To treat the fourteen to twenty thousand children in the U.S. who suffer with classic growth hormone deficiency (for whom treatment is based on a medical need) the cost would be approximately $182 million annually. With the FDA now deeming girls with a predicted height of 4’11” and boys with a predicted height of 5’3,” eligible for hGH treatment, the number of potential treatment candidates jumps to 1.7 million children at an annual cost (i.e. revenue) of $22 billion.
There is profit to be made by exacerbating the height prejudice so rampant in this culture.
What we need is education for those who discriminate against short people, not the genetic engineering of the victims of that prejudice.
Politics: Studies have revealed a bias favoring tallness in politics. For example, from 1904-1984 the taller candidate won the U.S. presidential elections 80% of the time, and only two presidents in the entire history of the United States have been shorter than the nation’s average height at the time of their presidencies.
Former Secretary of Labor Robert Reich writes, “With rare exceptions, senators are always tall and big shouldered. Heightism is rampant in American politics. I’m tempted to stand on my chair, but that would be uncabinetlike. I have to remain content to hear the oath and watch the backs of senatorial necks.”
Reich, Robert, B. (1997). Locked in the Cabinet. New York: Alfred A. Knopf, p. 44.
Business: The business world also favors the tall over the short. For example, one study found a positive relationship between newly hired MBAs' height and starting salaries. Tall men (6 feet 2 inches and above) received a starting salary 12.4% higher than graduates of the same school who were less than 6 feet, even when the shorter applicant was a man of higher intelligence. In 2003, researchers at the University of Florida and the University of North Carolina found that each extra inch of a man’s height commanded an additional $789 dollars annually. Over the years, that difference can result in hundreds of thousands of dollars more for the tall person compared to his shorter counterpart.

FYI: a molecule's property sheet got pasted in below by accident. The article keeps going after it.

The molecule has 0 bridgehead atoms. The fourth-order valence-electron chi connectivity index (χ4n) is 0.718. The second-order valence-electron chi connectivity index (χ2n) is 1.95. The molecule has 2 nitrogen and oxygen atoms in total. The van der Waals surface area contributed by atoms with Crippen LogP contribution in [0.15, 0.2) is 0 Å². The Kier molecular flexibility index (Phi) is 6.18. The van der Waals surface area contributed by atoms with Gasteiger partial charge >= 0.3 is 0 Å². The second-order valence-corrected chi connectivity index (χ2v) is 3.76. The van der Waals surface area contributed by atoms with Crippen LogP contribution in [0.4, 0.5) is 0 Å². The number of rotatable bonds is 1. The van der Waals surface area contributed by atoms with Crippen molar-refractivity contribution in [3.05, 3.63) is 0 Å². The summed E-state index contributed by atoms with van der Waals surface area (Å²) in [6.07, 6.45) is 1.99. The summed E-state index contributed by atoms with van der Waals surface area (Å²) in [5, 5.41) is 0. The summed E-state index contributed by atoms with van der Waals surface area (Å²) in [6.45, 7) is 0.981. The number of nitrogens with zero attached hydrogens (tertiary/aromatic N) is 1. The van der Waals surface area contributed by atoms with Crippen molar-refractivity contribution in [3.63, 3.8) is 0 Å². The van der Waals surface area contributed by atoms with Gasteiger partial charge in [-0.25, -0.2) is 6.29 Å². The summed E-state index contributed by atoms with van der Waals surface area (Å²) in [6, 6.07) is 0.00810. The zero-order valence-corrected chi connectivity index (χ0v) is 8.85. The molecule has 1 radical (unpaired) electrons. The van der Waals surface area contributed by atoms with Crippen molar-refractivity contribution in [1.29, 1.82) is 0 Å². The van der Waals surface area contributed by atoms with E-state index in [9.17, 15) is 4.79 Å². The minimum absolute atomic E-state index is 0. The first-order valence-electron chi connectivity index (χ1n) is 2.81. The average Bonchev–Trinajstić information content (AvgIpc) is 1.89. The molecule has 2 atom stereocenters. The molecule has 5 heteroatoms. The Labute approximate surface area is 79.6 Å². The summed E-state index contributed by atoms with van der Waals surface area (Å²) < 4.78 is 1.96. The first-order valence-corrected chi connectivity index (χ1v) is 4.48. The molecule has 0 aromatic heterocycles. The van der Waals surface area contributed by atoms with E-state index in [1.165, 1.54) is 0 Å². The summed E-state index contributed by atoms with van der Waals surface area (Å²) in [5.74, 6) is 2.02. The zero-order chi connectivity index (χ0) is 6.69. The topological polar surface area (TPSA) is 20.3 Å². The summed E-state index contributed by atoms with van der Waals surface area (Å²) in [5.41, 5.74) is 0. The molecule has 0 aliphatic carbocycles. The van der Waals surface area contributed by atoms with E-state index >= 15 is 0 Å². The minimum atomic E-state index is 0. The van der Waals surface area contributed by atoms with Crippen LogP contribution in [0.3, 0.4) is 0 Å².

Dating: Another area where height prejudice exists is in dating. Studies have shown that women favor tall men over short men. For example, when 100 women were asked to evaluate photographs of men whom they believed to be tall, average or short, all of them found the tall and average men significantly more attractive.
Sports: Of American sports, noted English sportswriter Paul Gardner said, “Americans have made it very clear they find big men much more entertaining than small men. There is a long-standing American idea that bigger means better. One of the reasons why football is cherished is because it is one of the few areas of life where the idea actually works.”
Keyes, Ralph. (1980). The Height of Your Life. Boston: Little, Brown and company. p.252
It’s worth noting that the American obsession with emphasizing size in sports hurts the smaller athlete as well as the bigger one. The pressure is great for athletes to conform to the cartoon image of the Incredible Hulk. The result is the widespread abuse of steroids at all levels of athletic activity. For example, estimates of steroid abuse among professional football players, particularly linebackers and linemen, run as high as 50%.